Formulize

Your data, your workflows, and very flexible reporting

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Creating Selenium 2 Tests with Selenium Builder

We use run Selenium 2 tests on Sauce Labs as part of our continuous integration platform. This page describes how to use Selenium Builder to create tests in Firefox.

Current Tests

Current tests start with a blank slate, and install Formulize, then set up a demo system which is a mock version of an agile project tracker. Test filenames start with a number, as tests are run on Travis based on filename sort order.

Creating A New Test

Local Setup

Before creating a new test, you need to get your local configuration to match the the configuration that the Travis CI system has after it has run all the tests. This way, your new test will build on the setup and configuration of all the other tests. There are two ways you can do this:

  1. Run all the existing tests locally
  2. Dump all the tables in your database and then import the ci/formulize_test_db.sql file, which is from the test system after all the tests have been completed.

If you follow method 2, then you will need to alter the file in your trust path so it has the database table prefix selenium and has the salt s4RyHEWYxWN9OUAGvCdxljYRqqSgEf9qbsvVSvhWSumtfyI7SNx6ct1n5fypNFdi4.

Also, you need to ensure that your local installation is being treated as the DocumentRoot of your webserver, ie: when you go to http://localhost you see your local installation; your local installation does not have a directory name after the localhost domain name.

If you do not configure your local installation to behave this way, then you will need to manually edit the test file after you save it, to change the references to the URL so they are simply ‘localhost’ and include no directory names.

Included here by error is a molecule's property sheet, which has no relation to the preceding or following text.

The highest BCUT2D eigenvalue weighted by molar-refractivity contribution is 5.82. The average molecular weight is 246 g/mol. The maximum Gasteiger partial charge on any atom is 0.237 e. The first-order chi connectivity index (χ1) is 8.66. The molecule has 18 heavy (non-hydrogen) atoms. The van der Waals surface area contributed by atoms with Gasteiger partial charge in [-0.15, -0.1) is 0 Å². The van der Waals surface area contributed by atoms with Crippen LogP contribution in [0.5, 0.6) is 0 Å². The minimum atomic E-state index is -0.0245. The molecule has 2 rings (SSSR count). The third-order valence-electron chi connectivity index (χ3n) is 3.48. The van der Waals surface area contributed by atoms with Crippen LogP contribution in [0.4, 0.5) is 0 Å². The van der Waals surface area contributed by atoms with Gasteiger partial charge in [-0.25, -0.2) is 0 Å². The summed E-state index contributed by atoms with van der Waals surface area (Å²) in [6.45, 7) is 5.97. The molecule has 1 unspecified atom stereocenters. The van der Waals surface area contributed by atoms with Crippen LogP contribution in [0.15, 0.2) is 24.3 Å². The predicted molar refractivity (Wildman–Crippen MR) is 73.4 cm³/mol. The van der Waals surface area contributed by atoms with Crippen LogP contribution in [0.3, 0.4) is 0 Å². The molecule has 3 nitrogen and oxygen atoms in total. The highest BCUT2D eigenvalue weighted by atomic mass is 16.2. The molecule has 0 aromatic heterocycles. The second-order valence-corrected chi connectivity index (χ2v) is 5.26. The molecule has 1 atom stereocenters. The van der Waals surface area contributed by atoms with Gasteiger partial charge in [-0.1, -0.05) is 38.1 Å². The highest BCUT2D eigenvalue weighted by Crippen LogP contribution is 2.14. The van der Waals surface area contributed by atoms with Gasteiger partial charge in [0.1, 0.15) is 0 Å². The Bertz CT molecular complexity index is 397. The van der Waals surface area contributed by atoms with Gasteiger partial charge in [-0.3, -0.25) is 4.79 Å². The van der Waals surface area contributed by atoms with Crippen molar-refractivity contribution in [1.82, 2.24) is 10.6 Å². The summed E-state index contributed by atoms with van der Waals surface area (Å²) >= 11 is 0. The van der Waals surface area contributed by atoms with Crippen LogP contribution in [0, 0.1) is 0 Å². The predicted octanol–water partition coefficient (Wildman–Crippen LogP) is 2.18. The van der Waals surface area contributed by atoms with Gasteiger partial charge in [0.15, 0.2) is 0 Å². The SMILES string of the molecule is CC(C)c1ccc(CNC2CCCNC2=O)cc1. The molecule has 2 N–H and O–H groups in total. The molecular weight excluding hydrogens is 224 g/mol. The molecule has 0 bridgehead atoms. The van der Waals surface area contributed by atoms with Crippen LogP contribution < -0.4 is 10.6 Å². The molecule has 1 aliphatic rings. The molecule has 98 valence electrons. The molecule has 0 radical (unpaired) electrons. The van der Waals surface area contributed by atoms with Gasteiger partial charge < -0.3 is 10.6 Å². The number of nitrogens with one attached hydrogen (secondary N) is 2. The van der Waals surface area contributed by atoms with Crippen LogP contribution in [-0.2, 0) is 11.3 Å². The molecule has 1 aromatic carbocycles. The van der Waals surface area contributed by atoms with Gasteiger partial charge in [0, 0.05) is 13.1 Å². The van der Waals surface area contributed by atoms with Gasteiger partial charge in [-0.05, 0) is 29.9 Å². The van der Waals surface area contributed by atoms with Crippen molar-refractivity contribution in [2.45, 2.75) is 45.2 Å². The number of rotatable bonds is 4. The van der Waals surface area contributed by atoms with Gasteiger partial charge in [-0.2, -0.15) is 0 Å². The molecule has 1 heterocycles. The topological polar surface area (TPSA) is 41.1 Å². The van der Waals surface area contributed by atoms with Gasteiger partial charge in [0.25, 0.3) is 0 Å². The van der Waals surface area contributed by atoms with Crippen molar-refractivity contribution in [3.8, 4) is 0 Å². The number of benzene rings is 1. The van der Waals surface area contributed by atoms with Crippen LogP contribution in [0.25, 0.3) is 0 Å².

CI Setup

If you are checking to see that your test works in the Travis CI and Sauce Labs system, you can uncomment this line of the .travis.yml file:

# - mysql formulize < ci/formulize_test_db.sql

That will cause the Travis CI system to prepopulate the database, as if all the current tests had already run. This way you can run just your own new test to make sure it works.

To cause the system to run only your new test, you need to modify this line in the ci/travis/interpreter_config.json file:

"ci/selenium2-tests/*"

Replace the * with the name of your new test.

Recording

A test can be recorded in Firefox using the Selenium Builder plugin. Taking a database backup before making changes to forms is advised, so that after recording the test, the database can be restored, and the test can be played back to confirm that it works.

Choose the Selenium 2 version of the test file format. The scripts are text files containing json data which is easy to edit with a regular text editor.

A drawback to the json format is that comments cannot be included in the file, as this breaks json-parsing.

Playback

A test can be played back locally, if you have an active Selenium Server. To run Selenium Server, download the .jar file and then type the following command on your command line: